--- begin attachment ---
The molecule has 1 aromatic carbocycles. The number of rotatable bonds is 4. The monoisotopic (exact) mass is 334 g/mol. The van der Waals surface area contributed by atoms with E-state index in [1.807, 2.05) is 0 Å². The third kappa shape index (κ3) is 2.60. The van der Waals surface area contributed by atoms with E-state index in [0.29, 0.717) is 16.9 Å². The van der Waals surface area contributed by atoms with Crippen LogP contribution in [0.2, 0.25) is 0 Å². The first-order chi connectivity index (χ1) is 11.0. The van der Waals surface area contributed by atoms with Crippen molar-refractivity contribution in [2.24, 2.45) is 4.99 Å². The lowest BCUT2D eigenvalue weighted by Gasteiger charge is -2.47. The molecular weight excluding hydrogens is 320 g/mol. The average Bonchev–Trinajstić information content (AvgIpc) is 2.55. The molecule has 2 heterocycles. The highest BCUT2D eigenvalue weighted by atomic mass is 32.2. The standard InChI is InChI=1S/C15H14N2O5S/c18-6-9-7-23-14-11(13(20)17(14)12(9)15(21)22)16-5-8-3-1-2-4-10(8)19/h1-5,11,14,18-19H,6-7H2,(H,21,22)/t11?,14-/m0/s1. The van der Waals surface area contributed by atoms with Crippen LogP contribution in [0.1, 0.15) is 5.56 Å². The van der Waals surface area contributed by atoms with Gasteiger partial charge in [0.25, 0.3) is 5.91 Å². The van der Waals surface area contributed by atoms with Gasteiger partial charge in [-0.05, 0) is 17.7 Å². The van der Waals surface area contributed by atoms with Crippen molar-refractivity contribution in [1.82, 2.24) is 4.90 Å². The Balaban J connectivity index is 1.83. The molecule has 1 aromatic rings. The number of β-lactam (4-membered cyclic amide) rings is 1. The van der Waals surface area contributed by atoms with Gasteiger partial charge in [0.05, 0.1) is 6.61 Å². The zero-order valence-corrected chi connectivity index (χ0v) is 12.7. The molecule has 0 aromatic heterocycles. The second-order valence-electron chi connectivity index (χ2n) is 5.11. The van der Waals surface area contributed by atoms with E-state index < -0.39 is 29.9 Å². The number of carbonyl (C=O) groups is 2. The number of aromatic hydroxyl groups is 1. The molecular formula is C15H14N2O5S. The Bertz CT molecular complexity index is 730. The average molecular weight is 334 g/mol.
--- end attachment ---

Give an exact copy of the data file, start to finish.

The molecule has 1 aromatic carbocycles. The number of rotatable bonds is 4. The monoisotopic (exact) mass is 334 g/mol. The van der Waals surface area contributed by atoms with E-state index in [1.807, 2.05) is 0 Å². The third kappa shape index (κ3) is 2.60. The van der Waals surface area contributed by atoms with E-state index in [0.29, 0.717) is 16.9 Å². The van der Waals surface area contributed by atoms with Crippen LogP contribution in [0.2, 0.25) is 0 Å². The first-order chi connectivity index (χ1) is 11.0. The van der Waals surface area contributed by atoms with Crippen molar-refractivity contribution in [2.24, 2.45) is 4.99 Å². The lowest BCUT2D eigenvalue weighted by Gasteiger charge is -2.47. The molecular weight excluding hydrogens is 320 g/mol. The average Bonchev–Trinajstić information content (AvgIpc) is 2.55. The molecule has 2 heterocycles. The highest BCUT2D eigenvalue weighted by atomic mass is 32.2. The standard InChI is InChI=1S/C15H14N2O5S/c18-6-9-7-23-14-11(13(20)17(14)12(9)15(21)22)16-5-8-3-1-2-4-10(8)19/h1-5,11,14,18-19H,6-7H2,(H,21,22)/t11?,14-/m0/s1. The van der Waals surface area contributed by atoms with Crippen LogP contribution in [0.1, 0.15) is 5.56 Å². The van der Waals surface area contributed by atoms with Gasteiger partial charge in [0.25, 0.3) is 5.91 Å². The van der Waals surface area contributed by atoms with Gasteiger partial charge in [-0.05, 0) is 17.7 Å². The van der Waals surface area contributed by atoms with Crippen molar-refractivity contribution in [1.82, 2.24) is 4.90 Å². The Balaban J connectivity index is 1.83. The molecule has 1 aromatic rings. The number of β-lactam (4-membered cyclic amide) rings is 1. The van der Waals surface area contributed by atoms with Gasteiger partial charge in [0.05, 0.1) is 6.61 Å². The zero-order valence-corrected chi connectivity index (χ0v) is 12.7. The molecule has 0 aromatic heterocycles. The second-order valence-electron chi connectivity index (χ2n) is 5.11. The van der Waals surface area contributed by atoms with E-state index < -0.39 is 29.9 Å². The number of carbonyl (C=O) groups is 2. The number of aromatic hydroxyl groups is 1. The molecular formula is C15H14N2O5S. The Bertz CT molecular complexity index is 730. The average molecular weight is 334 g/mol.